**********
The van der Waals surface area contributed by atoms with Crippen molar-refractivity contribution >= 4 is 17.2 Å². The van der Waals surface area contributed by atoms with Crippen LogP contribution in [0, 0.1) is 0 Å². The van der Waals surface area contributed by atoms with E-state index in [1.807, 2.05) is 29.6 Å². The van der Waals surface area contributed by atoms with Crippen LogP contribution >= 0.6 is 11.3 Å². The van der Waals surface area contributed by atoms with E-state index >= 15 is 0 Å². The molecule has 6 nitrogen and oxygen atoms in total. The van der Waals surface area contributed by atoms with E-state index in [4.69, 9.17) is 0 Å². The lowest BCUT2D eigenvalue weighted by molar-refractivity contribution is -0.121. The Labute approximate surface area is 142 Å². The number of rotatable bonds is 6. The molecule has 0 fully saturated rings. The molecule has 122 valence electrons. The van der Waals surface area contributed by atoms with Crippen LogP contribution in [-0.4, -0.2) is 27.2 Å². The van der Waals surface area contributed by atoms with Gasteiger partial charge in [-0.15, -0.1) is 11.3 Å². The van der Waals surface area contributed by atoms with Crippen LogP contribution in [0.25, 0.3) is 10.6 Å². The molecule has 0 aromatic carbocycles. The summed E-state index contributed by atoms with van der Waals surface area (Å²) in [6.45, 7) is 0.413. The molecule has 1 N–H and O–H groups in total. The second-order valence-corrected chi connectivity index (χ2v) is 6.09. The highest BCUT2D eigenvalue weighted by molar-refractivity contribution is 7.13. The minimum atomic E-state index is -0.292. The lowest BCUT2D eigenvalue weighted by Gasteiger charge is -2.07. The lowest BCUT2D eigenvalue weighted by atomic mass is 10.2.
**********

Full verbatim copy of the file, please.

The van der Waals surface area contributed by atoms with Crippen molar-refractivity contribution >= 4 is 17.2 Å². The van der Waals surface area contributed by atoms with Crippen LogP contribution in [0, 0.1) is 0 Å². The van der Waals surface area contributed by atoms with E-state index in [1.807, 2.05) is 29.6 Å². The van der Waals surface area contributed by atoms with Crippen LogP contribution >= 0.6 is 11.3 Å². The van der Waals surface area contributed by atoms with E-state index >= 15 is 0 Å². The molecule has 6 nitrogen and oxygen atoms in total. The van der Waals surface area contributed by atoms with E-state index in [4.69, 9.17) is 0 Å². The lowest BCUT2D eigenvalue weighted by molar-refractivity contribution is -0.121. The Labute approximate surface area is 142 Å². The number of rotatable bonds is 6. The molecule has 0 fully saturated rings. The molecule has 122 valence electrons. The van der Waals surface area contributed by atoms with Crippen LogP contribution in [-0.4, -0.2) is 27.2 Å². The van der Waals surface area contributed by atoms with Gasteiger partial charge in [-0.15, -0.1) is 11.3 Å². The van der Waals surface area contributed by atoms with Crippen LogP contribution in [0.25, 0.3) is 10.6 Å². The molecule has 0 aromatic carbocycles. The summed E-state index contributed by atoms with van der Waals surface area (Å²) in [6.45, 7) is 0.413. The molecule has 1 N–H and O–H groups in total. The second-order valence-corrected chi connectivity index (χ2v) is 6.09. The highest BCUT2D eigenvalue weighted by molar-refractivity contribution is 7.13. The minimum atomic E-state index is -0.292. The lowest BCUT2D eigenvalue weighted by Gasteiger charge is -2.07. The lowest BCUT2D eigenvalue weighted by atomic mass is 10.2.